Mistrial Declared in Karen Read Case After Jury Can't Reach a Verdict in Murder Trial

Karen Read was on trial in connection with her boyfriend John O'Keefe's mysterious death in January 2022

<p>John Tlumacki/The Boston Globe via Getty</p> Karen Read

John Tlumacki/The Boston Globe via Getty

Karen Read

The jury was unable to come to a unanimous decision on whether Karen Read — the woman accused of drunkenly running over her boyfriend John O’Keefe in 2022 — is guilty beyond a reasonable doubt. On July 1, the judge overseeing the case declared a mistrial, according to Boston.com, NBC Boston and MassLive.com.

The judge scheduled a hearing for July 22 to determine next steps.

Read, 44, was charged with second-degree murder in connection with O’Keefe’s death. O’Keefe, who was 46 when he died, was a beloved Boston police officer who planned to go over to fellow police officer Brian Albert’s home for an after-bars gathering in late January 2022, Boston reported. The trial, which began in mid-April, has since sparked an intense media storm.

On June 28, shortly after noon, the jury told the judge that it was deadlocked. Judge Beverly Cannone sent jurors back to keep deliberating after lunch. The following Monday, on July 1, they were still unable to reach a decision.

Prosecutors alleged that Read was driving drunk and backed over O’Keefe after dropping him off at Albert’s home, while Read’s defense team has argued instead that O’Keefe was beat up while inside Albert’s home, then attacked by a dog, and then thrown in the snow and left for dead.

O'Keefe, who was found with multiple injuries and blood around his nose and mouth, was transported to the hospital and pronounced dead later that morning.

Related: Inside the Trial of Karen Read, Mass. Woman Accused of Fatally Running Over Police Officer Boyfriend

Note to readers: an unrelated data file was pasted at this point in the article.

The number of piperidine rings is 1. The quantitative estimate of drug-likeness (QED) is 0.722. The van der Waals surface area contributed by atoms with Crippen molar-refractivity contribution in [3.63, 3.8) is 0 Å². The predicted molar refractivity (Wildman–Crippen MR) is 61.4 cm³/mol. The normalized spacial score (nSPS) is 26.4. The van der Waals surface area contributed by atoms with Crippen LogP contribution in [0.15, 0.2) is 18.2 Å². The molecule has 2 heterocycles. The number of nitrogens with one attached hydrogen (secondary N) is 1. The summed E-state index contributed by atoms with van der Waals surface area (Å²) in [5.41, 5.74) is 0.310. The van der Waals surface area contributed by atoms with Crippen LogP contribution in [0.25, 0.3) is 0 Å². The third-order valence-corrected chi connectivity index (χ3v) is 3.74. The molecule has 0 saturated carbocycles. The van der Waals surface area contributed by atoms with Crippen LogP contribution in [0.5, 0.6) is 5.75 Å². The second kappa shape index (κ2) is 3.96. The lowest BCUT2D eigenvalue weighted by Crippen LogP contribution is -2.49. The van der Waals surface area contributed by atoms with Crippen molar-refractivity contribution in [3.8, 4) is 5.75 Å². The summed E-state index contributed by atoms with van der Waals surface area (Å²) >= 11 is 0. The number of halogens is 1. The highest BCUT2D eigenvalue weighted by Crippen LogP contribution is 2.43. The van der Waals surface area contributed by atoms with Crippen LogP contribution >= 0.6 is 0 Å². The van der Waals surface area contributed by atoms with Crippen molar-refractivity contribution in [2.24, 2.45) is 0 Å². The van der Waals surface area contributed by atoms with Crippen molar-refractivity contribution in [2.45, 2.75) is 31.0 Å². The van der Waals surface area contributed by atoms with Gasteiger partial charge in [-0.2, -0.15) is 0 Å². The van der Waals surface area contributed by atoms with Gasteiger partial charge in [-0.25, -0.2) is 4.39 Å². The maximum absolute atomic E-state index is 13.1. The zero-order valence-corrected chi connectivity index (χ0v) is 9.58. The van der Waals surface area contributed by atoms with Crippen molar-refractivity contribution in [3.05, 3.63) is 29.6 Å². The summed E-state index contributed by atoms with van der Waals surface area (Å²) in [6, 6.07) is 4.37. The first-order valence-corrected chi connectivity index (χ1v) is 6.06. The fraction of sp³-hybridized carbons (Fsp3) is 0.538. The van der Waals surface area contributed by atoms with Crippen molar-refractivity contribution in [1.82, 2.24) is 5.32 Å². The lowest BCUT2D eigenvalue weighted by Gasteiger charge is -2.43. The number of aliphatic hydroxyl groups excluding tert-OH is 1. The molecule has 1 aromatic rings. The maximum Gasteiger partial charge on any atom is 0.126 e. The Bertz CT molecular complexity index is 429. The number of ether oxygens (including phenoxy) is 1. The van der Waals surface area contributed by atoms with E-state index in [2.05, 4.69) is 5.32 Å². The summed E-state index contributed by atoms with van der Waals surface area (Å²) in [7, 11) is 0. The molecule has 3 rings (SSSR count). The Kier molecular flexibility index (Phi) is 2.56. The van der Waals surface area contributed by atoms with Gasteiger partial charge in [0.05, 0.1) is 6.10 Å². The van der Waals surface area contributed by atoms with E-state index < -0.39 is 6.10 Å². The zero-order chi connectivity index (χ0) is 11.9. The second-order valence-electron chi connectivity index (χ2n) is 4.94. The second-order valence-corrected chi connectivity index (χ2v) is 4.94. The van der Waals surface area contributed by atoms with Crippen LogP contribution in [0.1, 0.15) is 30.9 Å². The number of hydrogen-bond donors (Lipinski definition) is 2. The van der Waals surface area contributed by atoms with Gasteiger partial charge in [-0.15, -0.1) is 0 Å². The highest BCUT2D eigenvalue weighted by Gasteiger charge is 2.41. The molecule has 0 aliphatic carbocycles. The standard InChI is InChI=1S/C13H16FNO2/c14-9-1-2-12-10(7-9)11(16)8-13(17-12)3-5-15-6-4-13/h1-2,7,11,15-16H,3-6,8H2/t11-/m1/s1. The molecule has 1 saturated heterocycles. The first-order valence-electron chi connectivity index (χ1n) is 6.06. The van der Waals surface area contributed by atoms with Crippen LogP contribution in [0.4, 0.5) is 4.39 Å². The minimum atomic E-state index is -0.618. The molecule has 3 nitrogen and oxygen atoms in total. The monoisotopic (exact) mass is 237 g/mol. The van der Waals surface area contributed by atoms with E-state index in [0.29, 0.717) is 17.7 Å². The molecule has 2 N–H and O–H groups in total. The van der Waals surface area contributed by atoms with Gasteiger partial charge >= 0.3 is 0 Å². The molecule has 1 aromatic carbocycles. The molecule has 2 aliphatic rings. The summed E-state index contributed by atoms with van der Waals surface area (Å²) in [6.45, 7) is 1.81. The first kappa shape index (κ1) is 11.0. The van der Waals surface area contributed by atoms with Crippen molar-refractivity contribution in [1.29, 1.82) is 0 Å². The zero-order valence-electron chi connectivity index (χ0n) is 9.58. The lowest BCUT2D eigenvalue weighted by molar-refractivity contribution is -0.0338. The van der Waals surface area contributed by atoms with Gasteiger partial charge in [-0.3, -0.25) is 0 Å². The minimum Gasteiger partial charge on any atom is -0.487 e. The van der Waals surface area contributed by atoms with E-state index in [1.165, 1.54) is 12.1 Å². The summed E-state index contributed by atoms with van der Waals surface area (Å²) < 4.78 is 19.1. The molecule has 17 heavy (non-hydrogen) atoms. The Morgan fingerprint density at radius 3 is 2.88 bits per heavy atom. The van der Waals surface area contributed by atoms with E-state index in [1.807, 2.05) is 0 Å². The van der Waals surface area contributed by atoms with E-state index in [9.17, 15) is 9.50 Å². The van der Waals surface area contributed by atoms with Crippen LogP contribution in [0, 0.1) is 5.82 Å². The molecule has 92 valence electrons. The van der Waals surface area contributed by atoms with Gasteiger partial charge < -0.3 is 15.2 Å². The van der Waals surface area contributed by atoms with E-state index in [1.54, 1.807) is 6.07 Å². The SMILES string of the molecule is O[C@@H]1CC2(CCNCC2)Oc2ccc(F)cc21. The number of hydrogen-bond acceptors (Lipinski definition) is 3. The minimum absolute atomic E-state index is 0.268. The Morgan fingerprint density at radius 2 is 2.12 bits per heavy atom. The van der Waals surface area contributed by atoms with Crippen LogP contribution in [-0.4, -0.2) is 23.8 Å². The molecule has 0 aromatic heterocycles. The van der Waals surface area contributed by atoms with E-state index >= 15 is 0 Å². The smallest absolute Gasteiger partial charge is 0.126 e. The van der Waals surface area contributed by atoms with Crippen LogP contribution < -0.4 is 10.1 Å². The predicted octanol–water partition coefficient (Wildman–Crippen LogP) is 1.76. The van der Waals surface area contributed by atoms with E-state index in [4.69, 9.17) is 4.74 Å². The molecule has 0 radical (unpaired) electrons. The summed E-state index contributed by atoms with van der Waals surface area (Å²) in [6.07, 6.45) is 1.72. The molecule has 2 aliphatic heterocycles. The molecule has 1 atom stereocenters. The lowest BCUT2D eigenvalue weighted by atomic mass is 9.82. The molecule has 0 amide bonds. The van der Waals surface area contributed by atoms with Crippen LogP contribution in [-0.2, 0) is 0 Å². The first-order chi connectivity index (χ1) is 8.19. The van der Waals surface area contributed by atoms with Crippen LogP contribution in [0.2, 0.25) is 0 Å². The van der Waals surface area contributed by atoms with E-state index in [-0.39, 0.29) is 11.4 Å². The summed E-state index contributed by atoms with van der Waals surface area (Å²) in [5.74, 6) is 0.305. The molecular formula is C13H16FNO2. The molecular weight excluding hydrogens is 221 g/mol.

In closing arguments on June 25, Read's defense attorney Alan Jackson told the jury, "You have been lied to," according to WCVB, claiming that evidence presented by the prosecution had been manipulated during the investigation. He also called the case a "cover-up" designed to protect law enforcement officers.

Prosecutor Adam Lally pushed back against any notion of a "conspiracy" during his closing arguments.

“The defendant repeatedly said ‘I hit him. I hit him. Oh my God. I hit him,’” Lally said, in reference to statements Read allegedly made after O'Keefe was found, per WHDH. “Those were the words that came from the defendant’s mouth.”

Prosecutors had previously pointed to O’Keefe’s DNA evidence having been found on the back taillight of Read’s car. Boston also reported that Read’s friend Kerry Roberts, who helped Read search for O’Keefe the next morning, had said Read still seemed drunk when they were searching for her boyfriend. Roberts also alleged that Read told her, “I hit him,” according to the documents cited by Boston.

Meanwhile, Read’s defense attorney David Yanetti claimed that evidence shows someone inside Albert’s home the night O’Keefe died had made an online search for “Ho[w] long to die in cold,” according to a news release previously cited by PEOPLE.

"This evidence unequivocally exonerates Karen, because it establishes that individuals who were in the house… that night were aware that John was dying in the snow before Karen even knew he was missing," the press release said.

In court documents previously obtained by PEOPLE, Read’s defense team also claimed that "photographs of O'Keefe suggest that he was beaten severely and left for dead, having sustained blunt force injuries to both sides of his face as well as to the back of his head."

Related: Karen Read Murder Trial Is ‘a Circus,’ Says Friend Who Slams Claim She Killed Police Trooper Boyfriend (Exclusive)

O’Keefe suffered skull fractures and brain bleeding and had black eyes, multiple abrasions and the autopsy confirmed hypothermia contributed to his death, CNN reported.

The theory Read’s defense team’s presented in court gained traction online, leading to dozens of protestors appearing outside the Norfolk Superior Court during Read’s trial in support of the accused murderer.

Read’s trial began on April 16 when a judge denied her defense team’s motion to dismiss her murder charge.

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